rem %1 input
rem %2 output
rem %3 window size [3x3]
rem %4 factor J [1]
rem %5 factor K [3]
rem %6 offset L [0]
rem Returns white where  v > [J * mean(v) + K * std_dev(v) + L],
rem otherwise black.
@rem Also uses:
@rem   smmsDEBUG format of filename for debugging files.
@rem     Must contain XX.

@if "%1"=="" findstr /B "rem @rem" %~f0 & exit /B 1


@call echoOffSave

call %PICTBAT%setInOut %1 smms

if not "%2"=="" if not "%2"=="." set OUTFILE=%2

set WINDIMS=%3
if "%WINDIMS%"=="." set WINDIMS=
if "%WINDIMS%"=="" set WINDIMS=3x3

call parseXxY 3 3 %WINDIMS% smms

echo %0: smms: %smms_X% %smms_Y%

set FACTJ=%4
if "%FACTJ%"=="." set FACTJ=
if "%FACTJ%"=="" set FACTJ=1

set FACTK=%5
if "%FACTK%"=="." set FACTK=
if "%FACTK%"=="" set FACTK=3

set OFFSL=%6
if "%OFFSL%"=="." set OFFSL=
if "%OFFSL%"=="" set OFFSL=0

set MFMT=^

echo %0: MFMT=%MFMT%

for /F "usebackq" %%L in (`%IMG7%magick identify ^
  -precision 16 ^
  -format "%MFMT%" ^
  xc:`) do set MARGS=%%L

echo %0: MARGS=%MARGS%

if "%smmsDEBUG%"=="" (
  set WrMn=
  set WrSd=
  set WrJMnKSd=
  set WrMinus=
) else (
  set WrMn=+write %smmsDEBUG:XX=Mn%
  set WrSd=+write %smmsDEBUG:XX=Sd%
  set WrJMnKSd=+write %smmsDEBUG:XX=JMnKSd%
  set WrMinus=+write %smmsDEBUG:XX=Minus%

%IM7DEV%magick ^
  %INFILE% ^
  -depth 32 ^
  -define compose:clamp=off ^
  -define quantum:format=floating-point ^
  +write mpr:INP ^
  ( -clone 0 ^
    -evaluate Pow 2 ^
    ( +clone ^
      -process 'integim' ^
      -process 'deintegim window %WINDIMS%' ^
    ) ^
    -compose Mathematics -define compose:args=%MARGS% -composite ^
  ) ^
  ( -clone 0 ^
    ( +clone ^
      -process 'integim' ^
      -process 'deintegim window %WINDIMS%' ^
    ) ^
    -compose Mathematics -define compose:args=%MARGS% -composite ^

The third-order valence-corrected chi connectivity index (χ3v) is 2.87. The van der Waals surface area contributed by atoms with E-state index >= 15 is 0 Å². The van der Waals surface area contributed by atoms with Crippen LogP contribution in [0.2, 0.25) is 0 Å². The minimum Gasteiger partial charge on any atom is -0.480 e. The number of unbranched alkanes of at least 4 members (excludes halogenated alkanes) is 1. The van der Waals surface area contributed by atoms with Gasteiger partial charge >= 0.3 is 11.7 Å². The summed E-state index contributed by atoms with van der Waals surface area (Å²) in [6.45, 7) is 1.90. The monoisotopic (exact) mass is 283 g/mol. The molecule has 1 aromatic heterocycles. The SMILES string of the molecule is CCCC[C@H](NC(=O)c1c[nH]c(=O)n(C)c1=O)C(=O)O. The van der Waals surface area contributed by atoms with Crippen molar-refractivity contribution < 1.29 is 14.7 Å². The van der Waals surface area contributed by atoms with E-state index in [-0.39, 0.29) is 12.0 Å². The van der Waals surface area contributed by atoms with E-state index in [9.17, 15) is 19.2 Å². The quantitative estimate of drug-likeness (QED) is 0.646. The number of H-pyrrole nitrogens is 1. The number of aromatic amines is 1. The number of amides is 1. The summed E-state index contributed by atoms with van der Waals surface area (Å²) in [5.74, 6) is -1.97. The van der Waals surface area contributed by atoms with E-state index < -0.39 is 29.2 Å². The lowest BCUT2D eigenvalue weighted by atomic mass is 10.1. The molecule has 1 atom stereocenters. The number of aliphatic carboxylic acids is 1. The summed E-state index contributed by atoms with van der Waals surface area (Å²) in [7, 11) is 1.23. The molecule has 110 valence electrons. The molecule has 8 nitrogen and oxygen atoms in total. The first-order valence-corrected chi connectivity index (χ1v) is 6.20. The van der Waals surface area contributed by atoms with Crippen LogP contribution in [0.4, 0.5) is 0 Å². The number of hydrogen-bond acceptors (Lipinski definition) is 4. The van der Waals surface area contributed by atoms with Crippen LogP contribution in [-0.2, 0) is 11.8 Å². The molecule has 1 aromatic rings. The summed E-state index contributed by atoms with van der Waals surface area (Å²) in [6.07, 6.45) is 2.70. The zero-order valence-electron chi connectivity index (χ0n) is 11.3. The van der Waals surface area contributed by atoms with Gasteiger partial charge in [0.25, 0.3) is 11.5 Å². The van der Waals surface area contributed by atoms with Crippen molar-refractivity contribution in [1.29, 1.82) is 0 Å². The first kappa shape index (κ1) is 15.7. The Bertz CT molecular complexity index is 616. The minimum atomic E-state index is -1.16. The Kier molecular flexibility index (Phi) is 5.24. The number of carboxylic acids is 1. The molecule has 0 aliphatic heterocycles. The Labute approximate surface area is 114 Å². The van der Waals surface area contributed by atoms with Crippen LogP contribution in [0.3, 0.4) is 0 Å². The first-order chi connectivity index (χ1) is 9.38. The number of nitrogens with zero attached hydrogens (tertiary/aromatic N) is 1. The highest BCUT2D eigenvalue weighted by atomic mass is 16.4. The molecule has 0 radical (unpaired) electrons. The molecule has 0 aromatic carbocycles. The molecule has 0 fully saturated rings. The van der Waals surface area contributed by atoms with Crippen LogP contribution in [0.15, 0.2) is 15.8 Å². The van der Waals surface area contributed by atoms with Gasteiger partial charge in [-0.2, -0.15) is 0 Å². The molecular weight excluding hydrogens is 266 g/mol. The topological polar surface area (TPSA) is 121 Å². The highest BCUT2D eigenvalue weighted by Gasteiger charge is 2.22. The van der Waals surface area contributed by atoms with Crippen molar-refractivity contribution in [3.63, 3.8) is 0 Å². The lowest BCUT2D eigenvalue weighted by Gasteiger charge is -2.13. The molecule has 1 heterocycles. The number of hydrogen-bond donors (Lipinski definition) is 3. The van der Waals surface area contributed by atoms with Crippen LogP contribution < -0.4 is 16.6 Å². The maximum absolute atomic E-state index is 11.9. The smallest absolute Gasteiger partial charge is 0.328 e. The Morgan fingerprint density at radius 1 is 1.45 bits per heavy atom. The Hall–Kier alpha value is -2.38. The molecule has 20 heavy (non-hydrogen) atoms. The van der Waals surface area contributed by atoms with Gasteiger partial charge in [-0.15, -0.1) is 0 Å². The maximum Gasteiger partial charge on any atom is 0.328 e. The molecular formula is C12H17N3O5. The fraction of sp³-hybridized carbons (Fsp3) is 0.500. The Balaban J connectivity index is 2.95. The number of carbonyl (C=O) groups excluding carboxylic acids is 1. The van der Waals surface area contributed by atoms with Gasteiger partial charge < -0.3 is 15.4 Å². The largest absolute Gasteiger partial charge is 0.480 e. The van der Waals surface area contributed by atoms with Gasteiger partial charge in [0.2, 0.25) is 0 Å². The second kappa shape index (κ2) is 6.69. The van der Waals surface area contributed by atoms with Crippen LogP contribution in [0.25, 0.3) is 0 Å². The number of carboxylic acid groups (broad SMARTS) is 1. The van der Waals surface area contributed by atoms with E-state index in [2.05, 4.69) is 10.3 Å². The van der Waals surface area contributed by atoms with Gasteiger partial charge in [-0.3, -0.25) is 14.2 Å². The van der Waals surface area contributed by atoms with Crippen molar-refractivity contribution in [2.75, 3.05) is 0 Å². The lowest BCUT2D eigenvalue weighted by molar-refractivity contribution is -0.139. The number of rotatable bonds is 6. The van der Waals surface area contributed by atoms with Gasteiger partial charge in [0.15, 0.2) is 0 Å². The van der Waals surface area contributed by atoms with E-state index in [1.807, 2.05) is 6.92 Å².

+write mpr:MN ^
    %WrMn% ^
    -evaluate Pow 2 ^
  ) ^
  -delete 0 ^
  -alpha off ^
  -compose MinusSrc -composite ^
  -clamp ^
  -evaluate Pow 0.5 ^
  %WrSd% ^
  mpr:MN ^
  -compose Mathematics -define compose:args=0,%FACTJ%,%FACTK%,%OFFSL% -composite ^
  %WrJMnKSd% ^
  mpr:INP ^
  -compose MinusDst -composite ^
  -clamp ^
  %WrMinus% ^
  -fill White +opaque Black ^

if ERRORLEVEL 1 exit /B 1

call echoRestore



rem %1 input image
rem %2 text file of coordinates
rem %3 output image

set INFILE=%1
set INTEXT=%2
set OUTFILE=%3

set W_2=5
set H_2=5

set /A W=W_2*2+1
set /A H=H_2*2+1

set TMPDIR=\temp
set TMPIN=%TMPDIR%\lp.miff

%IMG7%magick %INFILE% %TMPIN%

set cnt=0
for /F "tokens=1,2 delims=, " %%A in (%INTEXT%) do (
  echo %%A %%B
  set /A L=%%A-%W_2%
  set /A T=%%B-%H_2%
  echo %W%x%H%+!L!+!T!

  set FILENAME=%TMPDIR%\lp_!cnt!.miff
  %IMG7%magick %TMPIN% -crop %W%x%H%+!L!+!T! +repage !FILENAME!


  set /A cnt+=1


if not "%FILELIST%"=="" %IMG7%magick ^
  +append ^
  -scale 400%% ^

All images on this page were created by the commands shown, using:

%IMG7%magick -version
Version: ImageMagick 7.1.0-42 Q16-HDRI x64 396d87c:20220709
Copyright: (C) 1999 ImageMagick Studio LLC
Features: Cipher DPC HDRI OpenCL 
Delegates (built-in): bzlib cairo freetype gslib heic jng jp2 jpeg jxl lcms lqr lzma openexr pangocairo png ps raqm raw rsvg tiff webp xml zip zlib
Compiler: Visual Studio 2022 (193231332)
%IM7DEV%magick -version
Version: ImageMagick 7.1.0-20 Q32-HDRI x86_64 2021-12-29
Copyright: (C) 1999-2021 ImageMagick Studio LLC
Features: Cipher DPC HDRI Modules OpenMP(4.5) 
Delegates (built-in): bzlib cairo fontconfig fpx freetype jbig jng jpeg lcms ltdl lzma pangocairo png raqm rsvg tiff webp wmf x xml zip zlib
Compiler: gcc (11.2)

Source file for this web page is hotpixels.h1. To re-create this web page, execute procH1 hotpixels.

This page, including the images, is my copyright. Anyone is permitted to use or adapt any of the code, scripts or images for any purpose, including commercial use.

Anyone is permitted to re-publish this page, but only for non-commercial use.

Anyone is permitted to link to this page, including for commercial use.

Page version v1.0 2-January-2020.

Page created 23-Aug-2022 02:42:56.

Copyright © 2022 Alan Gibson.